Friday, July 26, 2019

The History of Pharmacy and its effects on Western Civilization Essay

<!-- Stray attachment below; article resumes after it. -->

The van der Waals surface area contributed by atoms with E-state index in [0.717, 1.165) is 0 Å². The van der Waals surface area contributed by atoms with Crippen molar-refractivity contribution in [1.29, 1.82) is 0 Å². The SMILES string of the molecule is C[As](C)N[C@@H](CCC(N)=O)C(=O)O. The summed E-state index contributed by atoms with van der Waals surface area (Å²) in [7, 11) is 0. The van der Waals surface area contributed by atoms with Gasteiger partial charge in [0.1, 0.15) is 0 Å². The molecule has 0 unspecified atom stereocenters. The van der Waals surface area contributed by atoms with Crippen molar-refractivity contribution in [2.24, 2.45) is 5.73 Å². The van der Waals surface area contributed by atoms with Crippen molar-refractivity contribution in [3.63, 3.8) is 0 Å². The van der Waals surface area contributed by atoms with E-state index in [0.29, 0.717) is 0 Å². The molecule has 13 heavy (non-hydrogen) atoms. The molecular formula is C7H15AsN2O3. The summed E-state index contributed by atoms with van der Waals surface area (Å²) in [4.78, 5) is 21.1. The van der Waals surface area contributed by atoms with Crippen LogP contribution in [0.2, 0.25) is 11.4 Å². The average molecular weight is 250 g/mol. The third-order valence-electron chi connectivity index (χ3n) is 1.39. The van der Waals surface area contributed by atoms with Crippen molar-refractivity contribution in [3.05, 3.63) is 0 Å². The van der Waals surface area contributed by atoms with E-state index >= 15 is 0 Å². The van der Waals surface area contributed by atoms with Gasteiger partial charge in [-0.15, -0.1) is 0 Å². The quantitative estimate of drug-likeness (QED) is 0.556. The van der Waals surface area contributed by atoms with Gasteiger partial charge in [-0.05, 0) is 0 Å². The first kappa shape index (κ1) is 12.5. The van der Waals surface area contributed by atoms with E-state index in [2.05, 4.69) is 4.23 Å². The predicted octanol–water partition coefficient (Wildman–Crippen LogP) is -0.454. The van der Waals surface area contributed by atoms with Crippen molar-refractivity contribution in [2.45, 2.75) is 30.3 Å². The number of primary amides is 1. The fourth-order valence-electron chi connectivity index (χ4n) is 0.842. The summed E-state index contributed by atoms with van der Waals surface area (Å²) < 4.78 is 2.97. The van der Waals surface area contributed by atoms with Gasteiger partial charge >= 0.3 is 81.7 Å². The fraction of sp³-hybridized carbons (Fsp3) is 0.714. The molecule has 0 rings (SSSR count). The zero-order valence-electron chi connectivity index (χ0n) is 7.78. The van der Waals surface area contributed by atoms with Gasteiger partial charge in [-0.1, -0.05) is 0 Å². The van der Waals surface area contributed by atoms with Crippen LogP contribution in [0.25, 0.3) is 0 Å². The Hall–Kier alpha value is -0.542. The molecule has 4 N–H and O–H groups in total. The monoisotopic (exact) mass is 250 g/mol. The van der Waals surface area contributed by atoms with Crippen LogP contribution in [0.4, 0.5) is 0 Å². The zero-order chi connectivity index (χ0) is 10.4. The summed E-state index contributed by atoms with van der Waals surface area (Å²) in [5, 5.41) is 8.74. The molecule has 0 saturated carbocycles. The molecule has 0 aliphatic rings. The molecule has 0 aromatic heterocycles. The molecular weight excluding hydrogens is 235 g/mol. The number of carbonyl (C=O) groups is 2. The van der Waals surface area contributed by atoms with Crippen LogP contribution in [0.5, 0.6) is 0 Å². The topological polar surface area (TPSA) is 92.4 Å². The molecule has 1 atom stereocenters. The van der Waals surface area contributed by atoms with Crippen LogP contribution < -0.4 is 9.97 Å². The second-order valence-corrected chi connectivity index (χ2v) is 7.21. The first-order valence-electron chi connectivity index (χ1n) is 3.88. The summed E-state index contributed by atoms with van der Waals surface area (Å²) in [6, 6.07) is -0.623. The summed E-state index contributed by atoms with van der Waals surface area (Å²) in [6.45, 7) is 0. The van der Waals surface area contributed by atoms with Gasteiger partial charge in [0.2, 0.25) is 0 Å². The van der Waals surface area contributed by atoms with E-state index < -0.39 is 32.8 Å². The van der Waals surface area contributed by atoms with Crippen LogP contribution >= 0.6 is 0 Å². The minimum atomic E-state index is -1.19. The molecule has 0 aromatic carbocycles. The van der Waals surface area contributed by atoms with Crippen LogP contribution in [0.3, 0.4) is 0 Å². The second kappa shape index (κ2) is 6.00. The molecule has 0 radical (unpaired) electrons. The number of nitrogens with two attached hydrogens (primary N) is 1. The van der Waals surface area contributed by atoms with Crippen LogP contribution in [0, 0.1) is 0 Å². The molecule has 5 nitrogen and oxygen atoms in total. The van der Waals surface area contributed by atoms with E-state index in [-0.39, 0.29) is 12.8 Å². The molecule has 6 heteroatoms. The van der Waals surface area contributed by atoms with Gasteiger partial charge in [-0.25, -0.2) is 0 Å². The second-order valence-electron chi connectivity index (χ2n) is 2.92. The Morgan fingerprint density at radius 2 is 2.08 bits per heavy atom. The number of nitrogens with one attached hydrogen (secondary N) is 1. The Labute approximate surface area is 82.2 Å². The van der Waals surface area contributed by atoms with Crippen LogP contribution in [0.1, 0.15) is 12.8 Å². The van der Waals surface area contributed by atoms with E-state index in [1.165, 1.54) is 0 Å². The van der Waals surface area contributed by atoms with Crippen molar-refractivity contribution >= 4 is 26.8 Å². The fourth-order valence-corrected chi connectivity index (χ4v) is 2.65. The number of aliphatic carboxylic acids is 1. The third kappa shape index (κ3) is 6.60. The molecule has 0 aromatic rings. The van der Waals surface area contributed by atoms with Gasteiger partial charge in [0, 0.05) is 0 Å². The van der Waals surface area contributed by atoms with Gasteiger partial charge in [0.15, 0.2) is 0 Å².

The History of Pharmacy and its effects on Western Civilization - Essay Example It is the pharmacist’s role to ensure the purity and effectiveness of drugs. At the same time, pharmacists collaborate with other health professionals in order to provide the best healthcare to afflicted patients. Right at the dawn of civilization, human began attempting to use natural substances to fight against diseases. Early medicine consisted of readily available plants and minerals. The first pharmacists were selected individuals in society known in some cultures as ‘medicine men’ or ‘healers.’ The basis of this early practice was a combination of superstitious belief and natural science. Early practitioners were sometimes referred to as ‘sorcerers’ or ‘magicians’. The English word pharmacy itself traces its etymology to the Greek word pharmakeia, which means sorcery or witchcraft. Te empirical shift in perspective came with the advent of Greek medicine. The study of the history of pharmacy is to understand the practice in its wider concept of modern society, understand its functions and its trend in the future. Mesopotamian civilizations were among the earliest producers of medicinal drugs between 3000Bc and 539BC. Medicine is this era was intertwined with religion. Sickness was considered punishment for sin. Healing, on the other hand, was considered cleansing or purification (Kremers, 1986). Medicine mainly was made from plants. An examination of clay tablets revealed the use of plant drugs and minerals. Milk, wax, honey and various fats and oils were also used for medicinal purposes. A document dated 2000BC shows a record of powdered seeds to be dissolved in beer and offered to the patient. Mythology played a huge role in this early practice. Dispensation of drugs included drug formulas and incantations involving the mention of mythical gods like ‘Ea’ and ‘Gula.’ Ninazu was considered god of the healers, and his son messenger of the gods. They were symbolized by a rod and a serpent. Kremers (1986)notes the

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